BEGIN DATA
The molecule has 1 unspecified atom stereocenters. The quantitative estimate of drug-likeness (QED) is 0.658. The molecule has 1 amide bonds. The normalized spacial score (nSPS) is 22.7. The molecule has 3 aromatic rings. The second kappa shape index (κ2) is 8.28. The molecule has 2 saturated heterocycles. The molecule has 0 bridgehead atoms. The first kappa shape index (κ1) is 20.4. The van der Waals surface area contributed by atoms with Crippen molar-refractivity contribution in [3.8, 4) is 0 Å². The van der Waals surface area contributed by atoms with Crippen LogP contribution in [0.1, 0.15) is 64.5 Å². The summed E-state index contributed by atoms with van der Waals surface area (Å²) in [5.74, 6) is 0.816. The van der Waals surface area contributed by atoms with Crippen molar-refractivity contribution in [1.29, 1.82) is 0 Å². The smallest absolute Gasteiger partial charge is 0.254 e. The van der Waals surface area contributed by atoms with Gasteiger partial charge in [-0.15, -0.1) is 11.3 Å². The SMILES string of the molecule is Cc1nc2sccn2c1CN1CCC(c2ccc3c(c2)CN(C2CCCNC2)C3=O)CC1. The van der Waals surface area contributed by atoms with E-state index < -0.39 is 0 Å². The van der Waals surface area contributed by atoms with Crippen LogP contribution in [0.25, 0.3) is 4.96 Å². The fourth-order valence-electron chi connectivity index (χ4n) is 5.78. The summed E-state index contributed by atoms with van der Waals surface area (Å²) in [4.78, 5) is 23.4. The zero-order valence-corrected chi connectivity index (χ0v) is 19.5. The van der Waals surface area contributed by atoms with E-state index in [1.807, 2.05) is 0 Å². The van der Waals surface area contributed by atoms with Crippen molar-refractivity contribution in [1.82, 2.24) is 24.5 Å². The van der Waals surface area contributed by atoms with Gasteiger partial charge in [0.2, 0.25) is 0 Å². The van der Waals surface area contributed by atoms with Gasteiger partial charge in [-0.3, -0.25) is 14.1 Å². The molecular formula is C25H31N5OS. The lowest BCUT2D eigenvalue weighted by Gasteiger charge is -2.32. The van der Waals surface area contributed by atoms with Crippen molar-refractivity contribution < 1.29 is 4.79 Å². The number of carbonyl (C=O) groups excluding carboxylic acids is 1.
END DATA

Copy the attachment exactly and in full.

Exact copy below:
The molecule has 1 unspecified atom stereocenters. The quantitative estimate of drug-likeness (QED) is 0.658. The molecule has 1 amide bonds. The normalized spacial score (nSPS) is 22.7. The molecule has 3 aromatic rings. The second kappa shape index (κ2) is 8.28. The molecule has 2 saturated heterocycles. The molecule has 0 bridgehead atoms. The first kappa shape index (κ1) is 20.4. The van der Waals surface area contributed by atoms with Crippen molar-refractivity contribution in [3.8, 4) is 0 Å². The van der Waals surface area contributed by atoms with Crippen LogP contribution in [0.1, 0.15) is 64.5 Å². The summed E-state index contributed by atoms with van der Waals surface area (Å²) in [5.74, 6) is 0.816. The van der Waals surface area contributed by atoms with Crippen molar-refractivity contribution in [1.29, 1.82) is 0 Å². The smallest absolute Gasteiger partial charge is 0.254 e. The van der Waals surface area contributed by atoms with Gasteiger partial charge in [-0.15, -0.1) is 11.3 Å². The SMILES string of the molecule is Cc1nc2sccn2c1CN1CCC(c2ccc3c(c2)CN(C2CCCNC2)C3=O)CC1. The van der Waals surface area contributed by atoms with E-state index < -0.39 is 0 Å². The van der Waals surface area contributed by atoms with Crippen LogP contribution in [0.25, 0.3) is 4.96 Å². The fourth-order valence-electron chi connectivity index (χ4n) is 5.78. The summed E-state index contributed by atoms with van der Waals surface area (Å²) in [4.78, 5) is 23.4. The zero-order valence-corrected chi connectivity index (χ0v) is 19.5. The van der Waals surface area contributed by atoms with E-state index in [1.807, 2.05) is 0 Å². The van der Waals surface area contributed by atoms with Crippen molar-refractivity contribution in [1.82, 2.24) is 24.5 Å². The van der Waals surface area contributed by atoms with Gasteiger partial charge in [0.2, 0.25) is 0 Å². The van der Waals surface area contributed by atoms with Gasteiger partial charge in [-0.3, -0.25) is 14.1 Å². The molecular formula is C25H31N5OS. The lowest BCUT2D eigenvalue weighted by Gasteiger charge is -2.32. The van der Waals surface area contributed by atoms with Crippen molar-refractivity contribution < 1.29 is 4.79 Å². The number of carbonyl (C=O) groups excluding carboxylic acids is 1.